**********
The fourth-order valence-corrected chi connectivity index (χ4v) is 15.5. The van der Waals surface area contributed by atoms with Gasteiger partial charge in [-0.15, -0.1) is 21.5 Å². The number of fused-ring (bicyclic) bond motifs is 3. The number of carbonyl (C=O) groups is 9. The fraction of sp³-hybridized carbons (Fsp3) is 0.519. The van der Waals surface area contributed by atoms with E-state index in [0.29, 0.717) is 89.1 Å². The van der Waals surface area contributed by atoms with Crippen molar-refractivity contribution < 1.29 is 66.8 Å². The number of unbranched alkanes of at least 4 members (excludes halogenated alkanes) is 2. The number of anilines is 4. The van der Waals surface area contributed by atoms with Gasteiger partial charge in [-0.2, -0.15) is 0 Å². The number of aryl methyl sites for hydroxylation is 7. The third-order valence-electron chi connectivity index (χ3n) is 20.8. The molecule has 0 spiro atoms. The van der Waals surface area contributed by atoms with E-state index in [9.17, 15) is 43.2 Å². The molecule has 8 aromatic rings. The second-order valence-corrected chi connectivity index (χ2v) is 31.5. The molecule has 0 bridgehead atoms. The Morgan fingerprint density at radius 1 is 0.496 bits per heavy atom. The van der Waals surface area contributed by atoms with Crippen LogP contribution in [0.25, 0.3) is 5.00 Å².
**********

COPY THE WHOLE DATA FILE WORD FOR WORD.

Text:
The fourth-order valence-corrected chi connectivity index (χ4v) is 15.5. The van der Waals surface area contributed by atoms with Gasteiger partial charge in [-0.15, -0.1) is 21.5 Å². The number of fused-ring (bicyclic) bond motifs is 3. The number of carbonyl (C=O) groups is 9. The fraction of sp³-hybridized carbons (Fsp3) is 0.519. The van der Waals surface area contributed by atoms with E-state index in [0.29, 0.717) is 89.1 Å². The van der Waals surface area contributed by atoms with Crippen molar-refractivity contribution < 1.29 is 66.8 Å². The number of unbranched alkanes of at least 4 members (excludes halogenated alkanes) is 2. The number of anilines is 4. The van der Waals surface area contributed by atoms with Gasteiger partial charge in [-0.2, -0.15) is 0 Å². The number of aryl methyl sites for hydroxylation is 7. The third-order valence-electron chi connectivity index (χ3n) is 20.8. The molecule has 0 spiro atoms. The van der Waals surface area contributed by atoms with E-state index in [9.17, 15) is 43.2 Å². The molecule has 8 aromatic rings. The second-order valence-corrected chi connectivity index (χ2v) is 31.5. The molecule has 0 bridgehead atoms. The Morgan fingerprint density at radius 1 is 0.496 bits per heavy atom. The van der Waals surface area contributed by atoms with Crippen LogP contribution in [0.25, 0.3) is 5.00 Å².